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The Fact That Changed Everything: Ninive Calegari and 826 Valencia The Fact That Changed Everything: Ninive Calegari and 826 Valencia

The Fact That Changed Everything: Ninive Calegari and 826 Valencia

by Bekah Wright, Jessica De Jesus

December 9, 2012

This content is brought to you by GOOD, with support from IBM. Click here to read more stories from The Fact That Changed Everything series and here to read about other Figures of Progress.

If you ever wanted to be a pirate, superhero, or time traveler, there are now stores across the United States that can cater to your needs, with supplies like mermaid bait and photon shooters. The little secret is that these stores act as fronts for after-school writing programs tutoring ages six through eighteen, under the umbrella known as 826 National. How did such a nationwide organization come to be? It all started at 826 Valencia.

The idea was jotted on a napkin in a San Francisco restaurant by frustrated, but determined freelance author and journalist Dave Eggers. Says Nínive Calegari, his 826 Valencia co-founder, “Dave knew there was this talent pool out there and had this notion that if a flexible program was created, when these writers weren’t drowning or finishing their next novel, they could possibly shed light on a seventh grade essay."

At the time the idea was conceived, Calegari’s teaching job in Mexico was taking its toll on her. “Many days I forgot that teaching and learning are extremely joyful.” Like most other teachers, Calegari faced a dilemma – carving out enough time to give each child’s writing attention. “The thing Dave and I both knew and believed was that, no matter where you are with writing, getting that extra amount of undivided attention makes all the difference.”

Putting the wheels in motion towards a solution, Eggers found the ideal spot for the endeavor in the Mission District of San Francisco, only to come up against zoning requirements calling for a retail space. His solution: a pirate supply store. “To put his name on that lease was an exceptional act of courage,” Calegari says of her co-founder. “[The pirate store] ended up being the perfect way to introduce the programming to the community.”

Next, Eggers asked Calegari to design the first program. Up for the challenge, Calegari tackled it by going directly to a prime resource—San Francisco’s teachers. “One of the major components that makes 826 Valencia so strong is that we work at a teachers behest. We ask them what their dreams are, then help make their dreams come true.”

In 2002, Calegari hit the streets going from summer camps to summer schools alerting the public to 826 Valencia’s availability. Still, the organization’s opening met with empty seats. More elbow grease was needed. In the fall, visits were made to local schools. “The minute we took all the support, help, positive energy and skills into the classrooms and kids were able to experience undivided attention from people who were really delighted with the written word, we had a lot more success with kids coming to find us.”

Slowly, children began trickling in. One of the first lessons learned by 826’s founders – better workshop framing. “You can’t be bland and boring,” says Calegari. “If you want children to come, you can’t call a class Journalism, you call it This Class Sucks.”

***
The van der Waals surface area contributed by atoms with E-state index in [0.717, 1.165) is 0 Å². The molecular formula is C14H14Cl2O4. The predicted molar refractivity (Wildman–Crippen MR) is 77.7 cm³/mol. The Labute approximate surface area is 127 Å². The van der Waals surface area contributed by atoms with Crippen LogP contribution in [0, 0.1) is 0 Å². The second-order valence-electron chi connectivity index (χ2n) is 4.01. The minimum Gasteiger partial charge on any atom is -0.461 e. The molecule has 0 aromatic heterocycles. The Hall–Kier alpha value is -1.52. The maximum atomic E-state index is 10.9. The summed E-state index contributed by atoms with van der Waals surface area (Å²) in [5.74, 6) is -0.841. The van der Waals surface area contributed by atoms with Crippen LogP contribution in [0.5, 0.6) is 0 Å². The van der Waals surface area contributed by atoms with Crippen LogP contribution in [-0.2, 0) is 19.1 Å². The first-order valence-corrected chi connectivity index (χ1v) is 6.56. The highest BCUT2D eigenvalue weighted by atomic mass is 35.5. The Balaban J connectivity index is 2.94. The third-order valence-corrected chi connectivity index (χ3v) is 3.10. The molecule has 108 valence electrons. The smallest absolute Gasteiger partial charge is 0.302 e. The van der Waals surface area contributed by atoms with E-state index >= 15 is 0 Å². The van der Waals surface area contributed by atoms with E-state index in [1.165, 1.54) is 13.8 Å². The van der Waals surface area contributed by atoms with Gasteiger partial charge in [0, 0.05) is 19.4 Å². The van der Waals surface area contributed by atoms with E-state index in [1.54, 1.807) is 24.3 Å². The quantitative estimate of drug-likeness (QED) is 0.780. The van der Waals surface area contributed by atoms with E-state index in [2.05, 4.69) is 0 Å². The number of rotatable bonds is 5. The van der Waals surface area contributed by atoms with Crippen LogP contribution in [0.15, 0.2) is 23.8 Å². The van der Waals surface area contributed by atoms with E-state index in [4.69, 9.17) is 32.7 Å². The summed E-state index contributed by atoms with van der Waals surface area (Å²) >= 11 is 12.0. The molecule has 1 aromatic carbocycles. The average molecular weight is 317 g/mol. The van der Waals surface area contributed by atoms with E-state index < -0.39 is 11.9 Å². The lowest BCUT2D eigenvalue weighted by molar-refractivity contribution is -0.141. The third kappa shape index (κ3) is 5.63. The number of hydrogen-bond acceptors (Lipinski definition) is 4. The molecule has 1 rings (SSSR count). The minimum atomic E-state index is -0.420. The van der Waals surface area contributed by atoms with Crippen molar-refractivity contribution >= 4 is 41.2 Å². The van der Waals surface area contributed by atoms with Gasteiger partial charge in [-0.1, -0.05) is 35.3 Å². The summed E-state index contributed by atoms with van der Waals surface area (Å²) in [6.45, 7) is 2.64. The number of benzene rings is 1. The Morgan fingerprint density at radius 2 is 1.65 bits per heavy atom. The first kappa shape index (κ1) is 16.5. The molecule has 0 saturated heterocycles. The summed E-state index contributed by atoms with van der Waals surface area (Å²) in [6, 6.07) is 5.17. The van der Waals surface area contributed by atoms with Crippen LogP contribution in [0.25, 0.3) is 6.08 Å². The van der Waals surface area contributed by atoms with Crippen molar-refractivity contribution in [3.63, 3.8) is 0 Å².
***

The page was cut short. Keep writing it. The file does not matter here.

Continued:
Kids leave 826 workshops not only with purchased pirate supplies, but something much more dear: the fruits of their writing in books produced at 826. "It’s having this tangible evidence of their voice in hand, that leaves them wanting more. They know internally that they have a voice and important stories to tell, but it’s not until they go through the process of becoming published authors that they learn the joy of writing,” Calegari says.

As attendance has burgeoned, so has 826’s popularity. Growing with the demand has been, of course, an increased need of funding to cover infrastructure expenses. That being said, a National Board of Directors is now in place to oversee 826 centers established in New York, Seattle, Los Angeles, Ann Arbor, Boston, Chicago and Washington, DC. Its influence can be additionally seen in numerous national and international satellite programs that have adopted the program.

Though each facility has its own theme, from adventure travel to Bigfoot research, one thing they all have in common is a constant stream of volunteers. “Members of the community are lining up during their free time to sit shoulder-to-shoulder with a child they don’t know,” says Calegari. “I can’t think of anything more generous and amazing.” Carrying this further, she says, “Those intergenerational connections in safe places that don’t normally happen is pretty exciting.”

Calegari’s enthusiasm is infectious. Of the world at large she says, “I’m hopelessly optimistic that we’re going to continue to read books and tell stories.” For those who have a goal in mind that involves change, she offers this advice: “You don’t have to go at it thinking, ‘How am I going to transform 16,000 school districts in the country?’ Instead, you can spend an hour working with one child. Even itty bitty steps can make a profound difference.”

Since 826 Valencia's establishment, Calegari recently produced the film American Teacher. “I wanted to elevate the teaching profession, make it sustainable and honor teachers legitimately.” How she plans to follow up on that particular goal? She’s setting her sights high, and suspicions are, those that know the value of having their voices heard—as well as a myriad of pirates, superheroes and time travelers—will be backing her efforts.

To learn more about 826National and how you can join their crew of tutors, find out more at 826national.org.

Image 1 via lavinagency.com

Image 2 via 826valencia.org

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